Quick, how many types of innovation are there? Did you answer one? Unfortunately, a concept like innovation is not possible to define that easily. But that will not stop us from trying.
Evolutionary innovation tends to be slow and focused on adaption rather than disruption. When innovating in an evolutionary manner, the focus is on incremental and linear improvements, not on creating new markets. Evolutionary innovation is the backbone of most businesses, and what makes products valuable for consumers.
Example of evolutionary innovation
Toyota is a great example of evolutionary innovation in practice. At the focus on Toyota’s brand and development is the Japanese word kaizen. Kaizen translates as continuous improvement, which is an evolutionary innovation by another name. This focus is expressed by Toyota’s focus on long-term solutions that customers of today are interested in. They are not attempting to reinvent the car or create a product that will disrupt the entire car market. Instead, Toyota focuses on building better cars for already existing markets.
Another example of evolutionary innovation is both the iPhone, iPod, and iPad. These three products were not the first in their respective markets. Instead, Apple took already existing products and enhanced them to markets that already existed.
While evolutionary innovation might be the backbone of most companies, revolutionary innovation is the backbone of most innovation. Without these unexpected inventions, there would be nothing to create incremental innovation off. Revolutionary innovation, while unexpected, does not have a tangible effect on already existing markets, neither does it create new ones.
As one blog explains it:“Revolutionary Innovation seeks to adapt the world to new ideas”.
Nevertheless, revolutionary innovation is incredibly important, as it feeds both evolutionary and disruptive innovation. Evolutionary innovation uses the products and processes created by revolutionary innovation to make incremental innovation. Similarly, many examples of disruptive innovation have been based on revolutionary innovation.
Example of revolutionary innovation
An example of revolutionary innovation is the first cars in the late 19th century. These cars where possible because of the evolutionary innovation that was fuel injections. Due to their high cost, making them unavailable to the everyday man, they are not considered an example of disruptive innovation. What is considered disruptive is the Ford Model T, which was based on the first cars, but affordable enough to replace horse-drawn carriages.
Disruptive innovation is similiar to a fire.
This is one of the most well-known types of innovation. Who doesn’t want to create a product or process that disrupts current markets and creates something completely new and amazing?
While this is certainly the most popular type of innovation to talk about and describe as a business goal, not everyone seems to fully understand what disruptive innovation truly is.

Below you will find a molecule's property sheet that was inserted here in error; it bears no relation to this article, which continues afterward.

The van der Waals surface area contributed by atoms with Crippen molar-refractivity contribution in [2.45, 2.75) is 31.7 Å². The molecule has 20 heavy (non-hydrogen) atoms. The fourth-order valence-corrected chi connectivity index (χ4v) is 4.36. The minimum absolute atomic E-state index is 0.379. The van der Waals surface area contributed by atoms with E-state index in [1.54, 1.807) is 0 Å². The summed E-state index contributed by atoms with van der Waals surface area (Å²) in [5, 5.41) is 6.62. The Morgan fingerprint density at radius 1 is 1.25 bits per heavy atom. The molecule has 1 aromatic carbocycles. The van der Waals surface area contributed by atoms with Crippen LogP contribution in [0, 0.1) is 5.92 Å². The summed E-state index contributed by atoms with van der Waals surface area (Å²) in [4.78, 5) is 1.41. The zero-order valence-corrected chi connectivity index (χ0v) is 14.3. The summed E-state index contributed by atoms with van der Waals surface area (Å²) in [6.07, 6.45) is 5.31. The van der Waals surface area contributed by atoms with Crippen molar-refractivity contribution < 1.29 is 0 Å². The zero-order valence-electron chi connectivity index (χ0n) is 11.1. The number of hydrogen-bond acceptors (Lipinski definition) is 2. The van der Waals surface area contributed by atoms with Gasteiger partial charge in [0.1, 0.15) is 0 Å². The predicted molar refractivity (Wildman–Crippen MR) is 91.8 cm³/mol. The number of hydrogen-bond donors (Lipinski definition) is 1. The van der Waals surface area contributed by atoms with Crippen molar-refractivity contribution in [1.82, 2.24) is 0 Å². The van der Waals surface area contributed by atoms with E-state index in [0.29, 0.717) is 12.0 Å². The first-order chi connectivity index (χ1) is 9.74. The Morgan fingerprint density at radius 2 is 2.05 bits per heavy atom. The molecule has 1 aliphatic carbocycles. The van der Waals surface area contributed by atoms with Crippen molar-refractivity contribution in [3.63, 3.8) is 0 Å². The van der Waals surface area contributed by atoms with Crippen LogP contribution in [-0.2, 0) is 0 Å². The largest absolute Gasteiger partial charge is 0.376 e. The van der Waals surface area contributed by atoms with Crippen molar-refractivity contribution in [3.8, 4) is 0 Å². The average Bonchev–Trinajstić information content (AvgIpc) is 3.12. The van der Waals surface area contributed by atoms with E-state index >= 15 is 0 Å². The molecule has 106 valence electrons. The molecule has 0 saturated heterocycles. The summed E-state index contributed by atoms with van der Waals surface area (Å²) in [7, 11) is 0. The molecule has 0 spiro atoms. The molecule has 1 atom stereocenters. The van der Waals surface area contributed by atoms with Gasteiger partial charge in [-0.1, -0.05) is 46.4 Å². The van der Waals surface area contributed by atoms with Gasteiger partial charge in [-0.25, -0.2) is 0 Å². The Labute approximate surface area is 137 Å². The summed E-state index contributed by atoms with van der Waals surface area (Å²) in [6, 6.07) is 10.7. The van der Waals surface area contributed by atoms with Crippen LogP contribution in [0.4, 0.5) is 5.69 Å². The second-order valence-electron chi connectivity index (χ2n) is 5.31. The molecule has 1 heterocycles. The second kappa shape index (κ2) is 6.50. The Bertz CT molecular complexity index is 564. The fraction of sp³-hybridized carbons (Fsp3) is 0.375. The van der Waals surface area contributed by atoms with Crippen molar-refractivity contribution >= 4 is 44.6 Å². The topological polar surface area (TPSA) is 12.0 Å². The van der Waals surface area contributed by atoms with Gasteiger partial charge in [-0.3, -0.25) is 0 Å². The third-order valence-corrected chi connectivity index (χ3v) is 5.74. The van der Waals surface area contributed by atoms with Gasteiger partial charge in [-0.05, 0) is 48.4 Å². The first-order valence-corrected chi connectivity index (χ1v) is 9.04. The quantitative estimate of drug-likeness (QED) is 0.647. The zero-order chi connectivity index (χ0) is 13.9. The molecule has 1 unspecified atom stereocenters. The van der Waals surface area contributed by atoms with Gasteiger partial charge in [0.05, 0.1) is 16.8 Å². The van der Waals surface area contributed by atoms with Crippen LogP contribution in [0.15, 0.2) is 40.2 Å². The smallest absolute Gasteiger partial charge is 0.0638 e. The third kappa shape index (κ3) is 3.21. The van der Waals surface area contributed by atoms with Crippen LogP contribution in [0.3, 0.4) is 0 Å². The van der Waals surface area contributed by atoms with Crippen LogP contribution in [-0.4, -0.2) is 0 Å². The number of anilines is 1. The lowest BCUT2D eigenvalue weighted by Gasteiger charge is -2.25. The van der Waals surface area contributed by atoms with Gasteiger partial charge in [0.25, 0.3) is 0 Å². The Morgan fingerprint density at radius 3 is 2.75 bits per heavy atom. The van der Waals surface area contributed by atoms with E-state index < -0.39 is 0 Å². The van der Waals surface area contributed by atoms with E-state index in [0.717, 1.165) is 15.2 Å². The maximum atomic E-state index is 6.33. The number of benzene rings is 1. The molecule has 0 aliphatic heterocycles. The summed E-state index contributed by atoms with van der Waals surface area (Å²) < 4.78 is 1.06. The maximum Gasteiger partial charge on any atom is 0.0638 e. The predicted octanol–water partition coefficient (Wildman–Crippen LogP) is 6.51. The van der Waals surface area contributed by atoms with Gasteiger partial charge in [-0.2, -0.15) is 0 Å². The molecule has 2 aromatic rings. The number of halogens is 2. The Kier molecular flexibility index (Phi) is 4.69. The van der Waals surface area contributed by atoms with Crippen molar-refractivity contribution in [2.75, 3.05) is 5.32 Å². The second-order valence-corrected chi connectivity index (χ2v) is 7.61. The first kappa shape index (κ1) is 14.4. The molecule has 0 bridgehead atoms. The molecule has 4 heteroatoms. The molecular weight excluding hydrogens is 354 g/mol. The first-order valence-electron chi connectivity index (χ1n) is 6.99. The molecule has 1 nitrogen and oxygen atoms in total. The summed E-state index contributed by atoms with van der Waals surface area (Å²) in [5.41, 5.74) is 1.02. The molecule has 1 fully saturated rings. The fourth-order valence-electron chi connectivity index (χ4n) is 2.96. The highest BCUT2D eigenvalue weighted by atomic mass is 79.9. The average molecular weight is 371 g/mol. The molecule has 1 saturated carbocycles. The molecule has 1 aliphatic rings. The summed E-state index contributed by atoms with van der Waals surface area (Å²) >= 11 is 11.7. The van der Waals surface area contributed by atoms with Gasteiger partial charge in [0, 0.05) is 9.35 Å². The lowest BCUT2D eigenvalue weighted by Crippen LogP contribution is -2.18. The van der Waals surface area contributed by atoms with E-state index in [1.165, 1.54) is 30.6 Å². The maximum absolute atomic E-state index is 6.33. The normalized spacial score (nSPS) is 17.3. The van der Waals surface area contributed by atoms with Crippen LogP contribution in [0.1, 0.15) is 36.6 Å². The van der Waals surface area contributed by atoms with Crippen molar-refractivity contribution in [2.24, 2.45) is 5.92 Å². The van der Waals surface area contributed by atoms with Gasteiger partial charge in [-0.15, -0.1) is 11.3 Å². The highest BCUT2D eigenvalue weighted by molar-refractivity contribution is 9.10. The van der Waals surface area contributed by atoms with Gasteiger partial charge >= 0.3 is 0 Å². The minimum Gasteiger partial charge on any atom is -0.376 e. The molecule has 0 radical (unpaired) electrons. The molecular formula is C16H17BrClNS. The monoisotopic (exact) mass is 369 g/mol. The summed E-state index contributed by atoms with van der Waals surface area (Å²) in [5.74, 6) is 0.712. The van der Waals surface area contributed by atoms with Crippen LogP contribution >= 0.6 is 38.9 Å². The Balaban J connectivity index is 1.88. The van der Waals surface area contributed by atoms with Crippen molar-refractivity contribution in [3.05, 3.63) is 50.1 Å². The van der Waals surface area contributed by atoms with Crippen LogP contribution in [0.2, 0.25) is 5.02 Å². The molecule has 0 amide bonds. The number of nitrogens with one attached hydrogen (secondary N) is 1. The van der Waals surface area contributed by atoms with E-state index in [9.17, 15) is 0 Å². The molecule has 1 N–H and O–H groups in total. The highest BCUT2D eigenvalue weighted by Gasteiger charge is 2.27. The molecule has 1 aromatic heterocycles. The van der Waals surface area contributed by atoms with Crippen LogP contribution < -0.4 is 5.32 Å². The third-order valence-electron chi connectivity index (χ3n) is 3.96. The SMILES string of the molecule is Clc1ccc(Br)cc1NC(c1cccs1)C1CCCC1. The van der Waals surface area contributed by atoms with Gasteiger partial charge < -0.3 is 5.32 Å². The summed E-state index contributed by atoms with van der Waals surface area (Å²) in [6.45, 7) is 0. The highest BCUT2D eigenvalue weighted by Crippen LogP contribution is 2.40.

Combining best of both worlds, disruptive innovation has the unexpectedness of revolutionary innovation, while also creating a new market. It does this by generating new values that then overtake an already existing market. Unsurprisingly, this comes with elevated risks, such as longer incubation periods. Additionally, disruptive innovation usually happens due to an outside influence. All of this means that disruptive innovation is the rarest type of innovation, but also one of the most discussed.
Example of disruptive innovation
A great example of a disruptive innovation is the company Hampton Creek, maker of “just. Mayo” and “just. Cookies”. These products are vegan, using a plant protein developed by the Hampton Creek team.
Vegan mayonnaise in itself is not revolutionary nor disruptive, but Hampton Creek’s approach to food is. Their CEO describes them as a “tech company that happens to be working with food”. This quote, along with their promised food-tech revolution and lawsuits from Hellmann’s are also reasons behind their disruptive label. Hampton Creek has not only proved that mayonnaise doesn’t have to contain eggs, but has also created a new market for vegan products, that don’t tout their vegan credentials.
The obvious answer to this question would be: “because different types of innovation do different things.” And while correct, it only tells about half of the story. Being able to distinguish between different types of innovation makes it easier for you and your team to figure out what you want to achieve and how. It also gives you a better understanding of where your products and processes fit into their respective markets.
As a final point, this post should not be seen as an ultimate guide to innovation. As business and markets keep evolving, so will our understanding of innovation.
Interested in innovation? Then check out our post “3 Examples of Innovation Improving the World“. or perhaps you’ll be more interested in “What We All Can Learn From The German Approach to Innovation“.